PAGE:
Citi Expects to Sell Rest of Smith Barney

Citigroup CEO Vikram Pandit said the company will eventually sell its remaining stake in its Smith Barney joint venture with Morgan Stanley.
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CEO Vikram Pandit said the company will eventually sell its remaining stake in the Smith Barney joint venture entered into this summer with

Morgan Stanley

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Pandit served as the keynote lunch speaker on Wednesday at the Barclays Global Financial Services Conference held in midtown Manhattan.

The company in June completed the joint venture with Morgan Stanley's brokerage operations and Citi's wealth management gem, Smith Barney.

The company over the past year has been looking to divest noncore businesses as it looks to complete a turnaround in which it also undergoes a massive deleveraging of risk, cuts expense and shakes up senior level management. Smith Barney, despite its profitability, was deemed expendable.

Besides the Morgan Stanley-Smith Barney joint venture,


has also inked deals to sell other good assets, like Nikko Cordial, Nikko Asset Management and some overseas divisions. All of the noncore businesses had been siphoned off in Citi Holdings, which consists of brokerage and asset management, local consumer lending, and a special asset pool.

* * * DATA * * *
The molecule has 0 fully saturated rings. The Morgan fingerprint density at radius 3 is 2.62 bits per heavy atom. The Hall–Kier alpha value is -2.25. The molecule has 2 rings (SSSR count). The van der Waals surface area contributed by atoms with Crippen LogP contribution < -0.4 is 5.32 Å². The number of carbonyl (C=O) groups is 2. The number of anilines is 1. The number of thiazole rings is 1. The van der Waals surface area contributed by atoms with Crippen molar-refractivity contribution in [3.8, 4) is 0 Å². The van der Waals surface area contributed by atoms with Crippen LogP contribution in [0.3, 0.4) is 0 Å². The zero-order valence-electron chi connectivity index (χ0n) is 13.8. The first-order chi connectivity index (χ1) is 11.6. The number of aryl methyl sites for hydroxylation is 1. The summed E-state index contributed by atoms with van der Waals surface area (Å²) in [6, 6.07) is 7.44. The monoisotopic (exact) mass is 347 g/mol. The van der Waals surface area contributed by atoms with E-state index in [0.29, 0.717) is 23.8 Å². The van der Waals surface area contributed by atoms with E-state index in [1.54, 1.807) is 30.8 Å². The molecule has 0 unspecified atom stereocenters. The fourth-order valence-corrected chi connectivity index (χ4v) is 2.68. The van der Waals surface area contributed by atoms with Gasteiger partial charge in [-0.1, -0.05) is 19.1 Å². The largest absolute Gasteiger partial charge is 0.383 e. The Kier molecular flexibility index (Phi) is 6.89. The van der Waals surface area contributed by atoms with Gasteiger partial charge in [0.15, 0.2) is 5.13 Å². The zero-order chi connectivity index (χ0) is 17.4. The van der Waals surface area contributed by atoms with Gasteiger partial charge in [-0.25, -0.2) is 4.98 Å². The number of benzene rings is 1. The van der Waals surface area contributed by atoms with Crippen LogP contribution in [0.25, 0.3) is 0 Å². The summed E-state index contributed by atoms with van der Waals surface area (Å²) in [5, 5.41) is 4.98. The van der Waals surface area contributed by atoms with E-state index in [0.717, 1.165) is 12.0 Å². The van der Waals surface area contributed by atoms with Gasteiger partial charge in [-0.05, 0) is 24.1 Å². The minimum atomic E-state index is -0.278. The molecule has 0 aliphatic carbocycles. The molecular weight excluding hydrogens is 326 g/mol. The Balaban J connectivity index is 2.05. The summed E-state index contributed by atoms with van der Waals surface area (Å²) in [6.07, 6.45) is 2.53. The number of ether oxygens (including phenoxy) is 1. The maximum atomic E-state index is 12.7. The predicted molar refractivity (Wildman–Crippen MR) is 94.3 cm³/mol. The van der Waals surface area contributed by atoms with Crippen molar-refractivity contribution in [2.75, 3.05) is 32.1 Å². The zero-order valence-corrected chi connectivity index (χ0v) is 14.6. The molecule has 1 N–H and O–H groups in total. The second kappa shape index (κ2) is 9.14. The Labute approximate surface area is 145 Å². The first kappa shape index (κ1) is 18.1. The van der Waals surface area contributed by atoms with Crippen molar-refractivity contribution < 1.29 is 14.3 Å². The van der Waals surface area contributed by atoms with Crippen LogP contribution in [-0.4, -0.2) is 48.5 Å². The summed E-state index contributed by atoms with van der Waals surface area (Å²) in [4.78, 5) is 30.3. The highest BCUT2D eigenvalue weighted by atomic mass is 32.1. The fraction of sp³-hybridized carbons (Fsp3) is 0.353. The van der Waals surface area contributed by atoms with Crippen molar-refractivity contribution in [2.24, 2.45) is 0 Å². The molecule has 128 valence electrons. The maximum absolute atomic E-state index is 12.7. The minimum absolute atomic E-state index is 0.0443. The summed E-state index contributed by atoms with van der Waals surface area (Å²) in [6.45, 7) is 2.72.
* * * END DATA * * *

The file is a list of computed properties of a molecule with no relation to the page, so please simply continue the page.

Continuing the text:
But troubled assets still hang over Citi's future. The company hasn't had much luck selling less palatable assets, like Primerica, CitiMortgage, CitiFinancial and a "special pool" of toxic assets backed by a loss-sharing agreement with the government.

Pandit was asked by one attendee during a question-and-answer session about the "saleability" of the remaining assets.


Our goal is to find the right home over time, as long as it takes, the right way

to optimize the value," he said.

Citi is winding down its non-core holdings by asset class, but in terms of residential mortgages, the company is looking to gradually run off of the loans.

Citi will continue to operate still other struggling yet attractive businesses will continue to be operated until Citi can find a buyer at an attractive price.

CitiFinancial, for example, "is a great business," Pandit said. "It's going through a cycle. It will at some point turn around. ... It also happens to be a business that needs funding and so it's one of those businesses we believe that we need to operate and manage" until the cycle turns around and Citi can approach the M&A market.

"These other businesses are going to have a bid," Pandit said. "

We're managing them for profitability until that time comes."

--Written by Laurie Kulikowski in New York.